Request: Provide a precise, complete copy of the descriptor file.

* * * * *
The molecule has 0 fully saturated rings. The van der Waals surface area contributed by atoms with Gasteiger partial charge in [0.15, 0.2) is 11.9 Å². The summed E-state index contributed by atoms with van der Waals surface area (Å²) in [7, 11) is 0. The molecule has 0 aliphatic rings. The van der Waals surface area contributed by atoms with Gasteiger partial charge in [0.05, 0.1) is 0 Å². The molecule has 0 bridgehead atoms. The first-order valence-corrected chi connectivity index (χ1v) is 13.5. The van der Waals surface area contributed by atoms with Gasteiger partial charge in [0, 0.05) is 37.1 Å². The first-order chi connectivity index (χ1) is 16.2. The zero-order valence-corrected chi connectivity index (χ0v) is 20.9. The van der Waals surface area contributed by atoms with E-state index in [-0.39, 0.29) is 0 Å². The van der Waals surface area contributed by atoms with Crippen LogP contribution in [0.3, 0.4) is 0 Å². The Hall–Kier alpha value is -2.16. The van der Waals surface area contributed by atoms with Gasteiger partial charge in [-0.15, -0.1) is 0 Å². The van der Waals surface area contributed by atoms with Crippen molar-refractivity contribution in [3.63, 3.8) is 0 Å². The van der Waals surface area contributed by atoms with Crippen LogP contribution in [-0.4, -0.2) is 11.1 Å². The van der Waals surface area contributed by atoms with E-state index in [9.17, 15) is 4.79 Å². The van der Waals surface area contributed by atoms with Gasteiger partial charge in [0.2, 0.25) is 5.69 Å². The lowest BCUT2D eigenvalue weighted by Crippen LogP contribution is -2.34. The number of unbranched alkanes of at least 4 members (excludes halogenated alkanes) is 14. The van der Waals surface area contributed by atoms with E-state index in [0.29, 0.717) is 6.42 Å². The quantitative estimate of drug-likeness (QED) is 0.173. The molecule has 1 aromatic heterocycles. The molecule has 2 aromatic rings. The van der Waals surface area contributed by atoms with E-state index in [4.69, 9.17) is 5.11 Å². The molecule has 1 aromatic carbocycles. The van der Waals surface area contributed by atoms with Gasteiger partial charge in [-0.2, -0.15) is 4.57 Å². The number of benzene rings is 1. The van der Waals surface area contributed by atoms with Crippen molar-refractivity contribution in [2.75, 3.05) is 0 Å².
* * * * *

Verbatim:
The molecule has 0 fully saturated rings. The van der Waals surface area contributed by atoms with Gasteiger partial charge in [0.15, 0.2) is 11.9 Å². The summed E-state index contributed by atoms with van der Waals surface area (Å²) in [7, 11) is 0. The molecule has 0 aliphatic rings. The van der Waals surface area contributed by atoms with Gasteiger partial charge in [0.05, 0.1) is 0 Å². The molecule has 0 bridgehead atoms. The first-order valence-corrected chi connectivity index (χ1v) is 13.5. The van der Waals surface area contributed by atoms with Gasteiger partial charge in [0, 0.05) is 37.1 Å². The first-order chi connectivity index (χ1) is 16.2. The zero-order valence-corrected chi connectivity index (χ0v) is 20.9. The van der Waals surface area contributed by atoms with E-state index in [-0.39, 0.29) is 0 Å². The van der Waals surface area contributed by atoms with Crippen LogP contribution in [0.3, 0.4) is 0 Å². The Hall–Kier alpha value is -2.16. The van der Waals surface area contributed by atoms with Gasteiger partial charge in [-0.15, -0.1) is 0 Å². The van der Waals surface area contributed by atoms with Crippen molar-refractivity contribution in [3.63, 3.8) is 0 Å². The van der Waals surface area contributed by atoms with Crippen LogP contribution in [-0.4, -0.2) is 11.1 Å². The van der Waals surface area contributed by atoms with E-state index in [9.17, 15) is 4.79 Å². The van der Waals surface area contributed by atoms with Gasteiger partial charge in [0.2, 0.25) is 5.69 Å². The lowest BCUT2D eigenvalue weighted by Crippen LogP contribution is -2.34. The number of unbranched alkanes of at least 4 members (excludes halogenated alkanes) is 14. The van der Waals surface area contributed by atoms with E-state index in [0.29, 0.717) is 6.42 Å². The quantitative estimate of drug-likeness (QED) is 0.173. The molecule has 1 aromatic heterocycles. The molecule has 2 aromatic rings. The van der Waals surface area contributed by atoms with E-state index in [4.69, 9.17) is 5.11 Å². The molecule has 1 aromatic carbocycles. The van der Waals surface area contributed by atoms with Gasteiger partial charge in [-0.2, -0.15) is 4.57 Å². The number of benzene rings is 1. The van der Waals surface area contributed by atoms with Crippen molar-refractivity contribution in [2.75, 3.05) is 0 Å².